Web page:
- Share this article on Facebook
- Share this article on Twitter
- Share this article on Email
- Show additional share options
- Share this article on Print
- Share this article on Comment
- Share this article on Whatsapp
- Share this article on Linkedin
- Share this article on Reddit
- Share this article on Pinit
- Share this article on Tumblr
Netflix, the company that made DVD rentals a subscription service for millions of Americans, is partnering on set-top boxes that will deliver movies directly to television screens.
First up is a deal with LG Electronics, though details were sketchy late Wednesday. Ultimately, Netflix intends its service to be embedded in dozens of devices, including cable set-top boxes, video game consoles and Internet-enabled TV sets.
Netflix CEO Reed Hastings said the LG Electronics box is due in the second half of the year, though he would not speculate on the price. Some observers were guessing Wednesday that it would be worked into the LG Electronics dual next-generation DVD player that plays both Blu-ray and HD DVD and sells for about $800.
Indeed, the service is primarily aimed at, but not limited to, high-definition TV households. Although it will stream movies and TV shows on demand from the Internet, it’s expected that users will not have to interact with their computers in order to access the content.
Netflix already has a service it calls Watch Instantly, whereby 6,000 titles can be chosen by subscribers who wish to watch them almost instantaneously, though on computer screens and not their television sets. Netflix offers 90,000 titles the old-fashioned way, via DVD.
Hastings said his intention is to offer the service to subscribers at no additional cost beyond what they pay now for DVDs and Watch Instantly.
Netflix has been hinting for several months that it intended this year to disclose plans for moving Watch Instantly to TV screens. Hastings said Wednesday that the company had considered creating its own set-top box to do the trick and even hired Anthony Wood, a ReplayTV co-founder, to spearhead the project. In the end, he opted instead to partner with LG Electronics and, presumably, several others yet to be named.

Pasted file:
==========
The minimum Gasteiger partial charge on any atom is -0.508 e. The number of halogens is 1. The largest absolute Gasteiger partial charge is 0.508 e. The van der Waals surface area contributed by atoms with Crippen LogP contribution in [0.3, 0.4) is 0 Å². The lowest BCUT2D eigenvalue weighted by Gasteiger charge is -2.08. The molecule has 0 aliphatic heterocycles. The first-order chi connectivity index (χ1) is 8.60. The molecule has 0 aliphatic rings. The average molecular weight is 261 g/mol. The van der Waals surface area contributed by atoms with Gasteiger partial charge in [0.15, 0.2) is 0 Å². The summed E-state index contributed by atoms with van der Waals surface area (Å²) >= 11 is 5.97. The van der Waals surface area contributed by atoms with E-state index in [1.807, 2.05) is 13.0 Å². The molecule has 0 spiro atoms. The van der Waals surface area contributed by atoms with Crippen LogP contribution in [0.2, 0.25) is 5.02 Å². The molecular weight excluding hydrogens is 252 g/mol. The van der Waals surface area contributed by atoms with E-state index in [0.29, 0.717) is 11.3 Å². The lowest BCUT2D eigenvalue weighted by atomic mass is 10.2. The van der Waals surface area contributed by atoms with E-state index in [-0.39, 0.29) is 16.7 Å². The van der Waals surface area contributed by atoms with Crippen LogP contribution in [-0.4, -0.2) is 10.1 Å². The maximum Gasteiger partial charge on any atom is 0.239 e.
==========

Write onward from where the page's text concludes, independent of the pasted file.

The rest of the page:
“Our partnerships came together so well that we shelved that plan,” Hastings said. “Once you have a streaming model without the need for storage, you can be in lots of devices.”
Netflix, though, is entering a crowded space of recent entrants and failed experiments. In the latter category is MovieBeam, which Disney and others spent more than $50 million on before unloading it for less than $10 million to Movie Gallery. Last month, Movie Gallery halted its MovieBeam service.
Faring better is Amazon.com with its Unbox service that lets users watch on-demand content on TV screens, provided they have a broadband-enabled TiVo box.
Apple also has entered the fray with Apple TV, a $300 box that lets users play iTunes content on their TV sets. Apple reportedly intends on getting into the rental business with its Apple TV also, with details due late this month.
Other participants in the nascent industry include, to varying degrees, Bongo, Vudu, Hulu and CinemaNow.
Several years ago, Netflix was negotiating a plan using TiVo to deliver movies to TV screens, but Hastings said Wednesday that those talks are no longer active.
“We worked with them for a while, and they’re great guys, but their technology doesn’t overlap with ours at this time,” Hastings said. “But I wouldn’t rule it out in the future.”
In the meantime, Blockbuster is also working on a solution for delivering movies from the Internet to TV screens on demand.
Like Netflix, it already delivers them to computer screens — in Blockbuster’s case through its Movielink acquisition.
Sign up for THR news straight to your inbox every day